The Supreme Court on Monday rejected anticipatory bail plea of activists Anand Teltumbde and Gautam Navlakha, with the National Investigation Agency (NIA) contending that the offence they were accused of was one against the nation.
A bench of Justices Arun Mishra and M R Shah, however, turned down the agency’s plea that they should not be given any further time to surrender, and allowed them three weeks for this. The court asked the duo to surrender their passports forthwith.
The two had moved the apex court after a single-judge bench of Bombay High Court rejected their pleas for anticipatory bail.
Several activists, including Navlakha and Teltumbde, were booked by Pune Police for their alleged Maoist links and other charges following the violence at Koregaon Bhima village near Pune on January 1, 2018. The accused deny the allegations.
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Appearing for Teltumbde, senior advocate Kapil Sibal said investigators had not recovered anything from him but was accusing him on the basis of some letters said to have been recovered from others. He said Teltumbde was being charged on the basis of “hearsay” evidence and wondered how the material, unless recovered directly from Teltumbde, could become evidence against him.
Assuring to abide by any condition if protected from arrest, Sibal urged the court to take into account Teltumbde’s credentials as an academic. But the bench said, “(The) allegations are material, not credentials.”
Senior advocate Abhishek Singhvi, who appeared for Navlakha, said no charge under UAPA was part of initial FIRs, and UAPA was added in May 2018, after which Navlakha has not been called for interrogation.
Singhvi said the letters being attributed to him were also not recovered from him, but from some computer, and it had been attributed to another accused – Rona Wilson. “If I was indulging in all these letter exchanges, they should have called me for interrogation at least once. But they didn’t,” said Singhvi, adding that Navlakha was protected from arrest for the last nearly one-and-a-half years by court orders.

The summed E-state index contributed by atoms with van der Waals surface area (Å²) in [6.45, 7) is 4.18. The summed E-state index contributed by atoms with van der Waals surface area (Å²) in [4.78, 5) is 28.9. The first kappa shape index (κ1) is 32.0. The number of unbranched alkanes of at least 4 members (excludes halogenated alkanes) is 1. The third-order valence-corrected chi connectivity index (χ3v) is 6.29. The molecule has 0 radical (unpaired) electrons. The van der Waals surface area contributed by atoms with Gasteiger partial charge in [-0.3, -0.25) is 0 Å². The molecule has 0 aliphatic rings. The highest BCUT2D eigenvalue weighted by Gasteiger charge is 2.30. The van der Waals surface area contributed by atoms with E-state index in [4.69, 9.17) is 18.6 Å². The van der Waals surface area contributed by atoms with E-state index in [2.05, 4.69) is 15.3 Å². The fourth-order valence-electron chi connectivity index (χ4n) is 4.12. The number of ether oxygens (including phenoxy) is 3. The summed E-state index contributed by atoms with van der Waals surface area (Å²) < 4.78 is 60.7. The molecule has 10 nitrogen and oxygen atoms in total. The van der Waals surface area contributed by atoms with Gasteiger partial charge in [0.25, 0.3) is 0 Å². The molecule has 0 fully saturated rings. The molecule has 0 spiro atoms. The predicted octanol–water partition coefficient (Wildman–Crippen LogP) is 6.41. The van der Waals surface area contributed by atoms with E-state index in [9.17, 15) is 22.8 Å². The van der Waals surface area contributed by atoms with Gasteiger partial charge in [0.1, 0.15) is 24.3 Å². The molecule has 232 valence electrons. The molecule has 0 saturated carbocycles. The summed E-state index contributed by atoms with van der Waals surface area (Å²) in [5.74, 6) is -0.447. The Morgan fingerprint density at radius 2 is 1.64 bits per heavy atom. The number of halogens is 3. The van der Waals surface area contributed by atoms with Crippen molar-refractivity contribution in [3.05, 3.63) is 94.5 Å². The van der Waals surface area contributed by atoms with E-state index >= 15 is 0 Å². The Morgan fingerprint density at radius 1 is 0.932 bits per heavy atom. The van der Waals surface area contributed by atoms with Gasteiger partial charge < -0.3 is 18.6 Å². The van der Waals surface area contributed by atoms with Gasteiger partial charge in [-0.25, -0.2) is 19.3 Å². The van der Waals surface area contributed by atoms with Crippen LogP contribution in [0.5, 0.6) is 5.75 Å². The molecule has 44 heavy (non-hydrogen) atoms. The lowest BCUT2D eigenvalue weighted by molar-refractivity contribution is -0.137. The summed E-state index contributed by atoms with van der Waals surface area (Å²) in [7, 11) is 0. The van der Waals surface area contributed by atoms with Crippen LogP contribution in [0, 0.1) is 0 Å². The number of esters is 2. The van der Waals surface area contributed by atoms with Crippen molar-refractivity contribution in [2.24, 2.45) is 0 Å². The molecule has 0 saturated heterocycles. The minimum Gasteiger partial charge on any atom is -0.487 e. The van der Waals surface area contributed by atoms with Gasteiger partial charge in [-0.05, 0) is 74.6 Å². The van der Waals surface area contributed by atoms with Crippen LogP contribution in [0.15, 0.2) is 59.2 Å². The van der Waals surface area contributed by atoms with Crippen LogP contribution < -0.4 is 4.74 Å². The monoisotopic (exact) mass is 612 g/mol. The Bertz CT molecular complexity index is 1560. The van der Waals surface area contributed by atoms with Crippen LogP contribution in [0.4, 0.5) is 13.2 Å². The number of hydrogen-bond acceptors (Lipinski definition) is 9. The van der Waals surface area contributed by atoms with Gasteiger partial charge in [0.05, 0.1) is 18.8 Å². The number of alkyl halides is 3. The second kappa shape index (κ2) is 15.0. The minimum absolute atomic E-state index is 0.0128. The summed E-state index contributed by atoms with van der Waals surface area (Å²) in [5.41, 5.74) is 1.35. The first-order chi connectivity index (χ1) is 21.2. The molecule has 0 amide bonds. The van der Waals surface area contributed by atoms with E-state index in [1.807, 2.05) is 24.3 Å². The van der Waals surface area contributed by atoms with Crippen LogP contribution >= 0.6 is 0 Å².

“I have spoken out against Left-wing extremism. I am against violence,” Singhvi said on Navlakha. He said the activist is “not a violent revolutionary who is carrying arms”, although he may have intellectual opposition to policies of the State.
Solicitor General Tushar Mehta, who appeared for NIA, which took over the probe recently from Pune Police, said one of the accused in the case was Deepak Teltumbde, brother of Anand Teltumbde, who has been absconding since long, and on whose head Chhattisgarh and Maharashtra governments had announced rewards.
Objecting, Sibal said Deepak had been away from home since the last two decades and Anand had no contacts with him during this period.
Mehta said Rona Wilson was the head of the communication cell (Delhi) of CPI (Maoist). “All letters were routed though him. They (accused) are…internally connected, shows investigation conducted so far,” he said.
Referring to a statement by a surrendered Maoist leader, S-G Mehta said it spoke about Maoists preparing an army of tribals in the forests to fight the government. Leaders were also trained and send to groom students for armed struggle, he told the court.
On Teltumbde, Mehta said “we have collected material which we have not placed on chargesheet” and there were call records “which show that he was in continuous touch with other accused”.
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